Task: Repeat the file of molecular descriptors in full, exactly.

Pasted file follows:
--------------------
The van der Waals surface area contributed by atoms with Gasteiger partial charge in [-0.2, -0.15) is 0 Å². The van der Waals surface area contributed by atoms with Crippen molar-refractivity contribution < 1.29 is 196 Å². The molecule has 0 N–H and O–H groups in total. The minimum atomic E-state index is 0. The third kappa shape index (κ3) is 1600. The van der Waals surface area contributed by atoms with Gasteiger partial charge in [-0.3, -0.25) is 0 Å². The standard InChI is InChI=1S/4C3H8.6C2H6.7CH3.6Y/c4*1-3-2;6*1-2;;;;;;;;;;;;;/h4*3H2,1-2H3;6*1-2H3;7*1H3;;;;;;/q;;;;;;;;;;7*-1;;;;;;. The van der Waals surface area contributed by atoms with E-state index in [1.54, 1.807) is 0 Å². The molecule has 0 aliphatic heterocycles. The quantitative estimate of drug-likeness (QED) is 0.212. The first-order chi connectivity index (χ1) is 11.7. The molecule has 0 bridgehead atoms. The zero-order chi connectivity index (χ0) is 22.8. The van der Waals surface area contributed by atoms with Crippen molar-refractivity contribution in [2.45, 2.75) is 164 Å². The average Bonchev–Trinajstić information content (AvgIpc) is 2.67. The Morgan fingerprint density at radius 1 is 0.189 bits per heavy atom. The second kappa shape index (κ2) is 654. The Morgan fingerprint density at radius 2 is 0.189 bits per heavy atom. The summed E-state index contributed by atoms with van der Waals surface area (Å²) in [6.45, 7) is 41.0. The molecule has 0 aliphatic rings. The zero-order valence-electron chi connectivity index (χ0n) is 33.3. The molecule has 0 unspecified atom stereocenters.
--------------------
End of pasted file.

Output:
The van der Waals surface area contributed by atoms with Gasteiger partial charge in [-0.2, -0.15) is 0 Å². The van der Waals surface area contributed by atoms with Crippen molar-refractivity contribution < 1.29 is 196 Å². The molecule has 0 N–H and O–H groups in total. The minimum atomic E-state index is 0. The third kappa shape index (κ3) is 1600. The van der Waals surface area contributed by atoms with Gasteiger partial charge in [-0.3, -0.25) is 0 Å². The standard InChI is InChI=1S/4C3H8.6C2H6.7CH3.6Y/c4*1-3-2;6*1-2;;;;;;;;;;;;;/h4*3H2,1-2H3;6*1-2H3;7*1H3;;;;;;/q;;;;;;;;;;7*-1;;;;;;. The van der Waals surface area contributed by atoms with E-state index in [1.54, 1.807) is 0 Å². The molecule has 0 aliphatic heterocycles. The quantitative estimate of drug-likeness (QED) is 0.212. The first-order chi connectivity index (χ1) is 11.7. The molecule has 0 bridgehead atoms. The zero-order chi connectivity index (χ0) is 22.8. The van der Waals surface area contributed by atoms with Crippen molar-refractivity contribution in [2.45, 2.75) is 164 Å². The average Bonchev–Trinajstić information content (AvgIpc) is 2.67. The Morgan fingerprint density at radius 1 is 0.189 bits per heavy atom. The second kappa shape index (κ2) is 654. The Morgan fingerprint density at radius 2 is 0.189 bits per heavy atom. The summed E-state index contributed by atoms with van der Waals surface area (Å²) in [6.45, 7) is 41.0. The molecule has 0 aliphatic rings. The zero-order valence-electron chi connectivity index (χ0n) is 33.3. The molecule has 0 unspecified atom stereocenters.